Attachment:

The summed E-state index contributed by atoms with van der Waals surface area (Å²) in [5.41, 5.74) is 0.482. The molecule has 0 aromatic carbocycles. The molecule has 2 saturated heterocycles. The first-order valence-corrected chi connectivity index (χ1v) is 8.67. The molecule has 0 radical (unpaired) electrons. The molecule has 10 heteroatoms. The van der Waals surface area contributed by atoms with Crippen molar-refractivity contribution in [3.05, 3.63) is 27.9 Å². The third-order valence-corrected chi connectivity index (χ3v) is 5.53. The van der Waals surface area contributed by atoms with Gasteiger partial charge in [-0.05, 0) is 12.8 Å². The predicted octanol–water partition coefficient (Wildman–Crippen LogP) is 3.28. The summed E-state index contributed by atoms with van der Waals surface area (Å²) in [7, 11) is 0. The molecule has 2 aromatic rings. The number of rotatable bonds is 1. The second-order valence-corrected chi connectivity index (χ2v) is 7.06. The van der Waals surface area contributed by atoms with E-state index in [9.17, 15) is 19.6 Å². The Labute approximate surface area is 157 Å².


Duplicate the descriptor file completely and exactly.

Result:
The summed E-state index contributed by atoms with van der Waals surface area (Å²) in [5.41, 5.74) is 0.482. The molecule has 0 aromatic carbocycles. The molecule has 2 saturated heterocycles. The first-order valence-corrected chi connectivity index (χ1v) is 8.67. The molecule has 0 radical (unpaired) electrons. The molecule has 10 heteroatoms. The van der Waals surface area contributed by atoms with Crippen molar-refractivity contribution in [3.05, 3.63) is 27.9 Å². The third-order valence-corrected chi connectivity index (χ3v) is 5.53. The van der Waals surface area contributed by atoms with Gasteiger partial charge in [-0.05, 0) is 12.8 Å². The predicted octanol–water partition coefficient (Wildman–Crippen LogP) is 3.28. The summed E-state index contributed by atoms with van der Waals surface area (Å²) in [7, 11) is 0. The molecule has 2 aromatic rings. The number of rotatable bonds is 1. The second-order valence-corrected chi connectivity index (χ2v) is 7.06. The van der Waals surface area contributed by atoms with E-state index in [9.17, 15) is 19.6 Å². The Labute approximate surface area is 157 Å².